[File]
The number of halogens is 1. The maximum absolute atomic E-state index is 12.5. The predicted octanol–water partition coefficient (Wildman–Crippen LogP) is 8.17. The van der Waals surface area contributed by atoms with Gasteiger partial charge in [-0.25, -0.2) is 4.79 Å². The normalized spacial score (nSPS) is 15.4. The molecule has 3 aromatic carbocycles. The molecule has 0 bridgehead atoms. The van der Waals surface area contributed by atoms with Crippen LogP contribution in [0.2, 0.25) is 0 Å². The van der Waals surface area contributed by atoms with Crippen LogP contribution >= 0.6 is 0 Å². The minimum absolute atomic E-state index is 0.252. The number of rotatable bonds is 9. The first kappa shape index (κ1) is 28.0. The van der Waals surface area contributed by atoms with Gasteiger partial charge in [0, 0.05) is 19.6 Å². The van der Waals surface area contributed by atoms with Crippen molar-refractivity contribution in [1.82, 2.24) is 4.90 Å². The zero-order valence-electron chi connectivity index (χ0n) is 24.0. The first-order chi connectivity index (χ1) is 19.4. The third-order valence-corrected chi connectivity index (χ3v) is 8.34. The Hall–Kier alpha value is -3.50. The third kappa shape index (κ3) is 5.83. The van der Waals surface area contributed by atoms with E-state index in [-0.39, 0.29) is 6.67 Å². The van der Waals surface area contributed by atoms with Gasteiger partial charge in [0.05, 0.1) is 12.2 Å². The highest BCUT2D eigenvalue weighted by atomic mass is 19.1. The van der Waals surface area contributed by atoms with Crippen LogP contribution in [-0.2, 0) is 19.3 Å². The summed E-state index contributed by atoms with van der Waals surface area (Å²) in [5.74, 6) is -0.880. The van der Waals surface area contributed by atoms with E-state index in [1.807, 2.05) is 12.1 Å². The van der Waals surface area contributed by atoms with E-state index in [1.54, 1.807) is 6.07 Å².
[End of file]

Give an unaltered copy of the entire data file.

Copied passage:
The number of halogens is 1. The maximum absolute atomic E-state index is 12.5. The predicted octanol–water partition coefficient (Wildman–Crippen LogP) is 8.17. The van der Waals surface area contributed by atoms with Gasteiger partial charge in [-0.25, -0.2) is 4.79 Å². The normalized spacial score (nSPS) is 15.4. The molecule has 3 aromatic carbocycles. The molecule has 0 bridgehead atoms. The van der Waals surface area contributed by atoms with Crippen LogP contribution in [0.2, 0.25) is 0 Å². The van der Waals surface area contributed by atoms with Crippen LogP contribution >= 0.6 is 0 Å². The minimum absolute atomic E-state index is 0.252. The number of rotatable bonds is 9. The first kappa shape index (κ1) is 28.0. The van der Waals surface area contributed by atoms with Gasteiger partial charge in [0, 0.05) is 19.6 Å². The van der Waals surface area contributed by atoms with Crippen molar-refractivity contribution in [1.82, 2.24) is 4.90 Å². The zero-order valence-electron chi connectivity index (χ0n) is 24.0. The first-order chi connectivity index (χ1) is 19.4. The third-order valence-corrected chi connectivity index (χ3v) is 8.34. The Hall–Kier alpha value is -3.50. The third kappa shape index (κ3) is 5.83. The van der Waals surface area contributed by atoms with E-state index in [-0.39, 0.29) is 6.67 Å². The van der Waals surface area contributed by atoms with Gasteiger partial charge in [0.05, 0.1) is 12.2 Å². The highest BCUT2D eigenvalue weighted by atomic mass is 19.1. The van der Waals surface area contributed by atoms with Crippen LogP contribution in [-0.2, 0) is 19.3 Å². The summed E-state index contributed by atoms with van der Waals surface area (Å²) in [5.74, 6) is -0.880. The van der Waals surface area contributed by atoms with E-state index in [1.807, 2.05) is 12.1 Å². The van der Waals surface area contributed by atoms with E-state index in [1.54, 1.807) is 6.07 Å².